2. Poetry is the art of uniting pleasure with truth, by calling imagination to the help of reason.
In an essay on fiction Johnson grounds critical judgement on morality. Realism can be dangerous if it is not moral. Not everything in nature is fit for representation: art must imitate only those parts of nature which are fit for imitation. The artist must polish real life and offer us an ideal image. Vice, if it is shown, must inspire disgust.
In his novel Rasselas , Johnson further develops his ideas on imitation:

3. The business of a poet . . . is to examine, not the individual, but the species; to remark general properties and large appearances: he does not number the streaks of the tulip, or describe the different shades in the verdure of the forest. He is to exhibit in his portraits of nature such prominent and striking features, as recall the original to every mind.
The poet must not only have a wide knowledge, but also magnify his attention to have an increased perception of similarities in nature; they must be free of prejudice and must be able to rise to eternal and transcendent truths.

4. He must write as the interpreter of nature, and the legislator of mankind, and consider himself as presiding over the thoughts and manners of future generations; as a being superior to time and place. 
In his Preface to Shakespeare, Johnson asserts that

5. Nothing can please many, or please long, but just representations of general nature. 

Shakespeare is a "faithful mirror of manners and of life," but what he shows are not particular manners: he depicts not the individual, but the species. This idea has of course a long Aristotelian and neo-Platonic ancestry; it is being strongly emphasized at the time by Reynolds in his discourses on the theory of painting (Discourses on Art, 1770-86). Poets or painters should concern themselves with the representation of "general nature", rather than particular experience; oddities or personal whims (Tristram Shandy is one of Johnson's examples) will not do. Particulars are that which is limited to a given age or place (Johnson : the Puritans in Butler's Hudibras ). Universal is that which is common to all ages and countries. In opposing the elaborate conceits of the metaphysical poets, Johnson asserts that "great thoughts are always general." The passage describing "metaphysical wit" is one of the best known passages in the English critical tradition:

6. Wit, abstracted from its effects upon the hearer, may be more rigorously and philosophically considered as a kind of discordia concors; a combination of dissimilar images, or discovery of occult resemblances in things apparently unlike. Of wit, thus defined, [the metaphysical poets] have more than enough. The most heterogeneous ideas are yoked by violence together; nature and art are ransacked for illustrations, comparisons, and allusions; their learning instructs, and their subtlety surprises; but the reader commonly thinks his improvement dearly bought, and, though he sometimes admires, is seldom pleased. (Life of Cowley).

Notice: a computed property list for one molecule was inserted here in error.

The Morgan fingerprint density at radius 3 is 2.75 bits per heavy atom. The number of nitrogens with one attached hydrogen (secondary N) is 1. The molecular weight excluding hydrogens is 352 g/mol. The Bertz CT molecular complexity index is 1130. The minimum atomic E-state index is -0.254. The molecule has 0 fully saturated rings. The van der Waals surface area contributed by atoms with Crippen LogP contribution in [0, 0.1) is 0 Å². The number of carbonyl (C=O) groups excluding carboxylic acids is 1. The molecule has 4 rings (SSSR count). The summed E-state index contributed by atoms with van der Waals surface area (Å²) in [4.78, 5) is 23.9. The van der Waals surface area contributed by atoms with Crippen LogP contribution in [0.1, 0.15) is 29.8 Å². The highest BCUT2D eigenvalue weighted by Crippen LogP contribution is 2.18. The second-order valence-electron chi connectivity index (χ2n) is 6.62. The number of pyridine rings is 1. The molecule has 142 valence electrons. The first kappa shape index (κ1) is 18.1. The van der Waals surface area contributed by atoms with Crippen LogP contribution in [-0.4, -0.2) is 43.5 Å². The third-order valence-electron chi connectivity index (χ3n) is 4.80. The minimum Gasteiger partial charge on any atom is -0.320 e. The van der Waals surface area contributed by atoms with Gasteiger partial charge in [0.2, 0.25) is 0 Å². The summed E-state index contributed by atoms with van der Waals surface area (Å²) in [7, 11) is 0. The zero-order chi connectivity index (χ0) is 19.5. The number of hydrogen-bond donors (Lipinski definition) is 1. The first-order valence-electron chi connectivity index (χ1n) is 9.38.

Sublimity or greatness in poetry is for Johnson dependent on essentials, and not to details (cf. Longinus against picturesque detail as detracting from sublimity). This is opposed to the ideals of the Romantic critics that will follow immediately after him. The Romantics would rather insist on dwelling on particular experience and on minute detail as its proof. But in fact the opposition is less acute than it looks at first sight: the neoclassical standard of universality, of "general nature," is never well defined; it subsumes many different concepts (ideality, actual frequency, intelligibility, essence, etc.). Johnson's "species" or generality which must be examined by the poet is not a Platonic universal, but rather a generalization from the average sense experiences. This we must associate to his demand that the poet have an encyclopedical knowledge, and write free from the prejudice of his age and nation. While for the neo-Platonics the knowledge of general ideas is achieved through some kind of direct inspiration, through their inborn presence in the mind of the poet, Johnson insists on the need of long experience in the world before being able to deal with general truths. This is in the spirit of empiricism. His reaction against the rules, too, is in the spirit of empiricism: here he appreciates "nature" over "convention", and opposes those critics who can't distinguish between the two.

Johnson is remarkably sensitive to the feelings of the public. His discussions of drama are usually grounded on the feelings or effects of the audience: he says that the difference between a tragedy or a comedy depends on their effect, not their structure. Johnson thinks that the common public is usually right on issues which have been long debated. Even his own definition of wit, the one he prefers over metaphysical wit, is dependent on general consensus and common experience: